More recent research, however, has traced a more likely cause to a biological process known as the hydration of CO2(g), carbon dioxide gas, to H2CO3(aq), carbonic acid. This process occurs on a cellular level. An enzyme known as carbonic anhydrase catalyzes the hydration of CO2(g) with H2O(l) to H2CO3(aq), carbonic acid. When this reaction is disturbed, however, CO2(g) is not converted into H2CO3(aq), thus leading to a buildup of carbon dioxide gas in the pouch tissues. The exact cause of the disruption of this process, however, remains unknown.


  • grossly bloated/swollen pouch
  • severely hindered locomotion and buoyancy problems

This malady only infects male seahorses as females do not have pouches. If not treated, the condition will cause the infected male to have limited locomotion and severe buoyancy problems that can lead to stress and secondary infection. Cessation of appetite normally follows, and the horse may starve. Other problems include the possibility of the infected horse becoming stranded on a filter intake, overflow box, or similar piece of equipment. Prolonged experiences like this can cause internal injury and stress.


For immediate relief of this malady, the pouch of an infected seahorse can first be evacuated per the instructions of Seahorse.org's Pouch Evacuation article.

If the condition returns, a pouch flush preferably using acetazolamide must be administered. To perform this treatment, you will need the following:

  • one 250mg acetazolamide tablet
  • a 1/2cc diabetic syringe with needle

When you have obtained the needed supplies from either your physician or vet, you will first need to remove the sharp tip of the needle so that the pouch is not punctured. This can be done easily by cutting just above the tip with a sharp pair of scissors. Once the syringe is ready, you will need to prepare a solution of the acetazolamide by dissolving 1/4th of the tablet in 2 cups seawater. The tablet will need to be crushed first to ensure that it dissolves completely. When the solution and syringe are prepared, relocate the seahorses to a container filled with its own tank water. Gently hold the seahorse in one hand while inserting the syringe into the pouch with the other. Be very careful to not puncture the pouch. There may be some resistance when inserting the syringe, but be patient as it will eventually slide in. Once the needle is in, depress the syringe completely to release all of the solution into the pouch. Some may spill out. Now the horse can be returned to his tank. Repeat this treatment the next two days for a total of three consecutive treatments. With any luck, the pouch emphysema will not return.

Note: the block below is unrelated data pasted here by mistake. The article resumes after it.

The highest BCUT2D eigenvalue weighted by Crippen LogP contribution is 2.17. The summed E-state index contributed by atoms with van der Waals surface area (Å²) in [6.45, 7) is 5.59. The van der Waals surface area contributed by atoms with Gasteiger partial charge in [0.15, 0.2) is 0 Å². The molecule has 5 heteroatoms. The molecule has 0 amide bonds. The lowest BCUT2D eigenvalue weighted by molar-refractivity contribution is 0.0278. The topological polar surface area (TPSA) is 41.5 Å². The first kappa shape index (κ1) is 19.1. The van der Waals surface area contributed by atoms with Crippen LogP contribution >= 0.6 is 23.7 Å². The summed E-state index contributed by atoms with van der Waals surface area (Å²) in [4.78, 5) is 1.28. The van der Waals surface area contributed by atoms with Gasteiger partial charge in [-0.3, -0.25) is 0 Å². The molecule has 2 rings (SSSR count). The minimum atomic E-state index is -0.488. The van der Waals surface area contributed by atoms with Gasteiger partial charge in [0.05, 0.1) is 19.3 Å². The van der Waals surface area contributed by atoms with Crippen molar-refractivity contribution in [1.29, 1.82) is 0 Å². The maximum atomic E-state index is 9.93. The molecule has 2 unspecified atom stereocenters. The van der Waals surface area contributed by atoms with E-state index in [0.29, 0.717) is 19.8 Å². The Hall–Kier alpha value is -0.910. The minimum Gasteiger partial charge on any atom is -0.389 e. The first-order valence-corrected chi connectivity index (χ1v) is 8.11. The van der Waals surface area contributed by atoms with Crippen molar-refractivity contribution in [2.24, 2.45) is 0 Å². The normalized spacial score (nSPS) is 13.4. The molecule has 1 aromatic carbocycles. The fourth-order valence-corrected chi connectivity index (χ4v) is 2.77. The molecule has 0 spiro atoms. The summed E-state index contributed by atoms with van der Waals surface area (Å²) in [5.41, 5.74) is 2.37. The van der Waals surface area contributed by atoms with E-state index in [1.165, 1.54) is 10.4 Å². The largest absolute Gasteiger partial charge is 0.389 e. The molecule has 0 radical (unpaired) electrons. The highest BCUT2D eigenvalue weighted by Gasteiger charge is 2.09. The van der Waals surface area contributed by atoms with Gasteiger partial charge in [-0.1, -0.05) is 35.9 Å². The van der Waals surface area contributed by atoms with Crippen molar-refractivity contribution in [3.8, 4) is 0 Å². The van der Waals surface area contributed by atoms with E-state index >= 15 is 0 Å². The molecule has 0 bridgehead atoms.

Snout Rot


Similar to and likey caused by the same pathogen as flesh-eating bacteria, Vibrio spp., snout rot can often be controlled with pre-treatment before the seahorse is released into the display aquarium. The disease may be cause either by fungal infection (in which case the snout will be pinkish) or bacterial infection (in which case the snout will be white). If left untreated, the disease will often appear when water quality worsens or during prolonged periods of stress.


  • discoloration of the snout
  • swelling of the snout
  • lockjaw
  • loss of appetite
  • tissue erosion on the snout

When first infected, seahorses generally are not bothered by snout rot. As this grave disease progresses, however, the mouthparts of an infected seahorse may become so destroyed that eating is no longer possible. This causes inevitable death.



As with flesh-eating bacteria, the best treatment for snout rot is preventative quarantine before release into the display tank. The disease will not always manifest itself immediately, however. Luckily, treatment is not very difficult.

The best treatment is by use of combination medications such as Paragon II in a hospital tank. This medication covers gram+ bacteria, gram- bacteria, and fungus. It has ingredients that can eliminate or stop the progression of snout rot within days. In severe cases, a double treatment may be necessary. In any case, follow the directions of the manufacturer. Topical treatments such as neomycin (Neosporin) and iodine or formalin solutions (1 cup water to 15 drops of either or both) used three to four times daily on the affected area can also help in controlling the progression of the disease.

If after treatment the disease returns, the infected horses will need to be requarantined, the display tank may have to be scrubbed down, and all equipment may have to be sterilized with bleach. Be careful not to allow any sterilization chemicals to make their way back into the aquarium as this will destroy the essential denitrifying bacteria present in the aquarium's bacterial filter bed. If this does not arrest the occurrence of snout rot, the seahorses may have to be relocated to a new display system. This is often, however, not the case.


Most recent revision: October, 2008